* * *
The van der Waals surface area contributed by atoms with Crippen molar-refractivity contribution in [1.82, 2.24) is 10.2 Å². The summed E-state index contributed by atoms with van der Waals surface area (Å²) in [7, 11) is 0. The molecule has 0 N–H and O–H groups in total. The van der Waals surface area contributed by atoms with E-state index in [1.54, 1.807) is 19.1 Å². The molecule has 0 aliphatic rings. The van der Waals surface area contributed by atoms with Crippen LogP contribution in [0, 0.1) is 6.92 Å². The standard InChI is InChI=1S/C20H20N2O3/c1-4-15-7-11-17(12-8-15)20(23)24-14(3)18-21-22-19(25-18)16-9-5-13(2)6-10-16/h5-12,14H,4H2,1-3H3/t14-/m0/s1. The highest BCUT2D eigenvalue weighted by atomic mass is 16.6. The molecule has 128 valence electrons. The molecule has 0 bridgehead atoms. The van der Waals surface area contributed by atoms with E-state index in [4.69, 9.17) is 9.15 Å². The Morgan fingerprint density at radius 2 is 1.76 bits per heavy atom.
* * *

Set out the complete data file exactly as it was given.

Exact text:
The van der Waals surface area contributed by atoms with Crippen molar-refractivity contribution in [1.82, 2.24) is 10.2 Å². The summed E-state index contributed by atoms with van der Waals surface area (Å²) in [7, 11) is 0. The molecule has 0 N–H and O–H groups in total. The van der Waals surface area contributed by atoms with E-state index in [1.54, 1.807) is 19.1 Å². The molecule has 0 aliphatic rings. The van der Waals surface area contributed by atoms with Crippen LogP contribution in [0, 0.1) is 6.92 Å². The standard InChI is InChI=1S/C20H20N2O3/c1-4-15-7-11-17(12-8-15)20(23)24-14(3)18-21-22-19(25-18)16-9-5-13(2)6-10-16/h5-12,14H,4H2,1-3H3/t14-/m0/s1. The highest BCUT2D eigenvalue weighted by atomic mass is 16.6. The molecule has 128 valence electrons. The molecule has 0 bridgehead atoms. The van der Waals surface area contributed by atoms with E-state index in [4.69, 9.17) is 9.15 Å². The Morgan fingerprint density at radius 2 is 1.76 bits per heavy atom.